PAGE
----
Characterization of drilling-related noise and curvelet-based evaluation of seismic-interferometric reflections for imaging of iron-bearing formations in Pilbara,Western Australia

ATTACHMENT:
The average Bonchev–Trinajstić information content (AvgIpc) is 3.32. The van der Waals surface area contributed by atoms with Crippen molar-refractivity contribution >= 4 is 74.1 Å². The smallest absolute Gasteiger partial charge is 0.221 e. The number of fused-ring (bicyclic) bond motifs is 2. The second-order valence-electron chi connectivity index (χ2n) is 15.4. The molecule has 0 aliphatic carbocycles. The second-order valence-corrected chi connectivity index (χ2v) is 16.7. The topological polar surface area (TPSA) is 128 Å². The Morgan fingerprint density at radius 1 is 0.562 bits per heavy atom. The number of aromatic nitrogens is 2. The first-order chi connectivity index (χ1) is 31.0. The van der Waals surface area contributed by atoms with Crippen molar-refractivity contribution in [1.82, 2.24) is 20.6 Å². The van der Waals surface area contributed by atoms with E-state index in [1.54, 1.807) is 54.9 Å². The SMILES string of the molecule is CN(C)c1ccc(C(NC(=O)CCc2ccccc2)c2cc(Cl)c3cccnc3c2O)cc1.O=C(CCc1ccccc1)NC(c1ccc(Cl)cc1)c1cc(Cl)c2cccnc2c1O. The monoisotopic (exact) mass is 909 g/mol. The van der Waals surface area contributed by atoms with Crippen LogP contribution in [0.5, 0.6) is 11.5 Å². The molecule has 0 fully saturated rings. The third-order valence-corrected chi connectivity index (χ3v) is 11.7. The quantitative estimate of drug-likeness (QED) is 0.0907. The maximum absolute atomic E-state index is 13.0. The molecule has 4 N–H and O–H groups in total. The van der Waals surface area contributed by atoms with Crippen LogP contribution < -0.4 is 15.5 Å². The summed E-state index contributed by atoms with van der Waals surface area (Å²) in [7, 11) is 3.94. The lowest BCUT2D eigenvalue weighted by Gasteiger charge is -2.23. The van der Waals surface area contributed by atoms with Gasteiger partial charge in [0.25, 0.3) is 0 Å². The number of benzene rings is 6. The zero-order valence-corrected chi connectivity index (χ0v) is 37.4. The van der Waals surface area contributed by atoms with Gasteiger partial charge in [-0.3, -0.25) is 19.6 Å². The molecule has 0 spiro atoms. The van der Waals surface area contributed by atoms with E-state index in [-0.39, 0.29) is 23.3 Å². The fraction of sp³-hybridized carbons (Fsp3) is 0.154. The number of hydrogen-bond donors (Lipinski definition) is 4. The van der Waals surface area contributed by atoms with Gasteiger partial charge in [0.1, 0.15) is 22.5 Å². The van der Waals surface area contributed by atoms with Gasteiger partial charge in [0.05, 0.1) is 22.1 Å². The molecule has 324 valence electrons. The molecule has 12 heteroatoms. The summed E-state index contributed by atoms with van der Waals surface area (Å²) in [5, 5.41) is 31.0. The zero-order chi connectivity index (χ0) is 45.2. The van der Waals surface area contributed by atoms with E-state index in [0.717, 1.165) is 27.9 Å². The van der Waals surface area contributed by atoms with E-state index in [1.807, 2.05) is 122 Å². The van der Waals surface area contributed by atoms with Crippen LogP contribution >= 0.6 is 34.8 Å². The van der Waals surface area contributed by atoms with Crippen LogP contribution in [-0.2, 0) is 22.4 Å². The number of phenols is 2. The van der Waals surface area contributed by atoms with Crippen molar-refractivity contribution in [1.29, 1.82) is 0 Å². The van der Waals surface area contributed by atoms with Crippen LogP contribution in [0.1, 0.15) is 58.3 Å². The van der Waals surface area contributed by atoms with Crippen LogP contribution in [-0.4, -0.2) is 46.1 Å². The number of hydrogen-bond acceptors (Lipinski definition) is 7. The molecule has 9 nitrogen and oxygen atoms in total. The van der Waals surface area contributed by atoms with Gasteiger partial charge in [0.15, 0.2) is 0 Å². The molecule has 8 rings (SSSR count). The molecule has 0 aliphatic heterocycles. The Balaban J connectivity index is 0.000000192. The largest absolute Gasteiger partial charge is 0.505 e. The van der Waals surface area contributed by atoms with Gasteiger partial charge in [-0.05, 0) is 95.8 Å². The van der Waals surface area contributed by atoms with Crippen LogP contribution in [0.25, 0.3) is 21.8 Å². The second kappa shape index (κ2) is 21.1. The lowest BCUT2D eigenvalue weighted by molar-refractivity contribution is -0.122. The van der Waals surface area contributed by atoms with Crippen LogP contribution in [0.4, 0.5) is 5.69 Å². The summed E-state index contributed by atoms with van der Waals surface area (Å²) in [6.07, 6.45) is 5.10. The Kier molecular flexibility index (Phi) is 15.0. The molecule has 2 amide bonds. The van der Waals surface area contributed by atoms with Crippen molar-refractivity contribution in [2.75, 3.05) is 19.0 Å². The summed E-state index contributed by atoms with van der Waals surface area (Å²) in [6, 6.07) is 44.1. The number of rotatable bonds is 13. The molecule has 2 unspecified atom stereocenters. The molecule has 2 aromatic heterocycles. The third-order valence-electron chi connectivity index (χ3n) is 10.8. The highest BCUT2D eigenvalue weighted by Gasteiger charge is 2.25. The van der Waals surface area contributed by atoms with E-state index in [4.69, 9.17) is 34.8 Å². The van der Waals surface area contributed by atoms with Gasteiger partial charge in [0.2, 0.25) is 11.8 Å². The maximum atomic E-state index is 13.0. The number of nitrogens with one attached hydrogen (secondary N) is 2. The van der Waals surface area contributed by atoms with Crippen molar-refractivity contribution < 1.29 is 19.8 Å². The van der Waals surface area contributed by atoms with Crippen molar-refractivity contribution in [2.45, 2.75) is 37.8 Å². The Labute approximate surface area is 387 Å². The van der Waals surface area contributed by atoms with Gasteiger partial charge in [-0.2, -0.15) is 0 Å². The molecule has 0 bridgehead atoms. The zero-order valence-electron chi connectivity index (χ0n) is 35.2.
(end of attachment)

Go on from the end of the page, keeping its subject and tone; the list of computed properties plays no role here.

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Here we analyse ambient noise (AN) data generated during drilling of exploration boreholes and recorded using a dense array deployed over one of the numerous shallow iron-ore mineralisation targets in the Pilbara region (Western Australia). Drilling and drilling-related operations were reoccurring in a sequence as described by the drillers’ field notes, which created the rare opportunity to analyse AN data in time segments when only one type of technical process was predominantly active. Consequently, most of the recorded AN sources did not overlap in time and space. We extract the recordings in 15-minute long segments matching the time-span of single field-note entry and identify individually acting AN sources associated with specific field operations. The temporal variations of noise spectrograms and AN cross-correlations show dependency on the sequence of a few consecutive field operations and specific frequency-amplitude patterns associated with single field operations. These changes are directly reflected by the events visible in the retrieved virtual-source gathers (VSG), implying significant changes in noise temporal and spatial stationarity. Some VSGs represent the mixed contributions of surface and air waves. To remove the contributions of these arrivals to the reflection imaging, we visually inspect all data and select only field operations acting as stationary-phase sources specifically for the reflection retrieval. This was done for different receiver configurations inside PilbArray, and as a result, we obtain a collection of VSGs containing coherent bodywave reflections. Database of visually-inspected VSGs is used to develop and benchmark a semi-automatic curvelet-based method for accurate parametrisation of the reflection events retrieved from passive data and to compare the imaging quality of the different field operations. Common-midpoint stacks from manually and automatically selected VSGs show reflectivity consistent with the one obtained from the active-source data and related to the structure hosting shallow iron mineralisation. Our results demonstrate the capacity of AN seismic interferometry to retrieve body-wave reflections and image shallow mineralisation. They also provide an intermediate step toward automating the passive reflection imaging with similar datasets.